• Icepack – in cases of severe cramp, an icepack applied for a few minutes may help the muscle to relax.
  • Medication – some medications can be helpful to control muscle cramps. See your doctor for further information.
  • Further treatment – see your doctor if you experience regular muscle cramping or if cramps last longer than a few minutes. You may have an undiagnosed medical condition that requires treatment.

Prevention strategies


Suggestions on how to reduce the likelihood of muscle cramp include:
  • Increase your level of physical fitness.
  • Incorporate regular stretching into your fitness routine.
  • Warm up and cool down thoroughly whenever you exercise or play sport.
  • Drink plenty of water before, during and after exercise.
  • Make sure your diet is nutritionally adequate, and include plenty of fruits and vegetables.
  • A regular massage may help to reduce muscle tension.
  • Wear properly fitted shoes and avoid high heels.

Where to get help

  • Your doctor
  • NURSE-ON-CALL Tel. 1300 60 60 24 – for expert health information and advice (24 hours, 7 days)
  • Pharmacist
  • Massage therapist
  • Physiotherapist
  • Dietitians Association of Australia Tel. 1800 812 942
  • Australian Physiotherapy Association

Things to remember

  • A muscle cramp is an uncontrollable and painful spasm of a muscle.
  • The exact cause is unknown, but some of the risk factors may include poor physical condition, dehydration and muscle fatigue.
  • You can help reduce the duration and severity of cramp by gently stretching the muscle and massaging the area.
  • See your doctor if you experience regular muscle cramping or if cramps last longer than a few minutes.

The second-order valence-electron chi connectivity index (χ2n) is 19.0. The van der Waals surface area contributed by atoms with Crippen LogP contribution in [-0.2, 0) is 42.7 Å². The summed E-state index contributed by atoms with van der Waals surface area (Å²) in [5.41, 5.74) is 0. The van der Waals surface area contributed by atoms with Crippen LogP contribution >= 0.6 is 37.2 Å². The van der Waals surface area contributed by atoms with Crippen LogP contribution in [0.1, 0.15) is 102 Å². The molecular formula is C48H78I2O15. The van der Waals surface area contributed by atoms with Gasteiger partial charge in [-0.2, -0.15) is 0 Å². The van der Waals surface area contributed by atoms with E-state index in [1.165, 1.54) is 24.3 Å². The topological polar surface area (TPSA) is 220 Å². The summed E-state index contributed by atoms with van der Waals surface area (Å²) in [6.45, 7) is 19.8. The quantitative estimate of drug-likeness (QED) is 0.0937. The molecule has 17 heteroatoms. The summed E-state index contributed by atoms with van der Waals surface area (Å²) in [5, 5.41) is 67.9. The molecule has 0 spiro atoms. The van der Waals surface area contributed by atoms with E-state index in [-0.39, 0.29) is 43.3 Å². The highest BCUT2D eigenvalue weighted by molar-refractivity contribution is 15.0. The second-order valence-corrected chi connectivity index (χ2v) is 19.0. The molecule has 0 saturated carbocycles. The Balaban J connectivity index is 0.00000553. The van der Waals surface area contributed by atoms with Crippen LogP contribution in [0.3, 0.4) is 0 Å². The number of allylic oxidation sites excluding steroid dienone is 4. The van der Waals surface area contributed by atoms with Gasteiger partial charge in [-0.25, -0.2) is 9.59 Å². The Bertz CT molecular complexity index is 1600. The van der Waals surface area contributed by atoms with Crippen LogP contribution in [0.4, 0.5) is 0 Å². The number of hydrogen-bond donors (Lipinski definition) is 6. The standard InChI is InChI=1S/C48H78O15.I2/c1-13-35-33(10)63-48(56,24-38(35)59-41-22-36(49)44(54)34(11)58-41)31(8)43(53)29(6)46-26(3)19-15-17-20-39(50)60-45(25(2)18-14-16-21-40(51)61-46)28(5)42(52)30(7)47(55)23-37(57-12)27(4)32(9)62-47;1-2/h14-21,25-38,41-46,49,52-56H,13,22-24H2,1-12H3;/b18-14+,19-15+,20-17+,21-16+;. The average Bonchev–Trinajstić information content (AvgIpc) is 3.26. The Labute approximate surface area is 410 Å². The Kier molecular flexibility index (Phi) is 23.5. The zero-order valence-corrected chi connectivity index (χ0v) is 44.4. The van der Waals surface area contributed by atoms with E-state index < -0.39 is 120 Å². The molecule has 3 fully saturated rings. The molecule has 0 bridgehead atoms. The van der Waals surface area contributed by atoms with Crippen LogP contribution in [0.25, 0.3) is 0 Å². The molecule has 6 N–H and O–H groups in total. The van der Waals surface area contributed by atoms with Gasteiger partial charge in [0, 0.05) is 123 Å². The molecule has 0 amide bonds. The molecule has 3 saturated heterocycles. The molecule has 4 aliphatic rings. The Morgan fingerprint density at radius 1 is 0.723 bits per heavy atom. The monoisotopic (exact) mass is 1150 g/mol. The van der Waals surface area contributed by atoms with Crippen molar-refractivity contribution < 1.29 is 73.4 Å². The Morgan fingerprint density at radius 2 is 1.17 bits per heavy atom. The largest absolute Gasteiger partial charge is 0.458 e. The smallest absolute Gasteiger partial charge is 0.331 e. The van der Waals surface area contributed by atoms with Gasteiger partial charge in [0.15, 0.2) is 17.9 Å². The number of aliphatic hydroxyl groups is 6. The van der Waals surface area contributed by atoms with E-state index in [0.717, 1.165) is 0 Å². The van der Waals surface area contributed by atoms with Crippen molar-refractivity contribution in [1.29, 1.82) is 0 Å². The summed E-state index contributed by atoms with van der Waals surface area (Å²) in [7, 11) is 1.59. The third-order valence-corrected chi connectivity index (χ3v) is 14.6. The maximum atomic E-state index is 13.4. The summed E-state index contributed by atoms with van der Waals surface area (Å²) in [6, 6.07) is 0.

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Fact sheet currently being reviewed.
Last reviewed: July 2012

Content on this website is provided for education and information purposes only. Information about a therapy, service, product or treatment does not imply endorsement and is not intended to replace advice from your doctor or other registered health professional. Content has been prepared for Victorian residents and wider Australian audiences, and was accurate at the time of publication. Readers should note that, over time, currency and completeness of the information may change. All users are urged to always seek advice from a registered health care professional for diagnosis and answers to their medical questions.


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A muscle cramp is an uncontrollable and painful spasm of a muscle. The calf and foot are commonly affected. The cause is unknown but risk factors may include poor physical condition, dehydration and muscle fatigue. Cramps are usually harmless but may sometimes be symptomatic of an underlying medical disorder, such as atherosclerosis (narrowing of the arteries).



Content on this website is provided for education and information purposes only. Information about a therapy, service, product or treatment does not imply endorsement and is not intended to replace advice from your qualified health professional. Content has been prepared for Victorian residence and wider Australian audiences, and was accurate at the time of publication. Readers should note that over time currency and completeness of the information may change. All users are urged to always seek advice from a qualified health care professional for diagnosis and answers to their medical questions.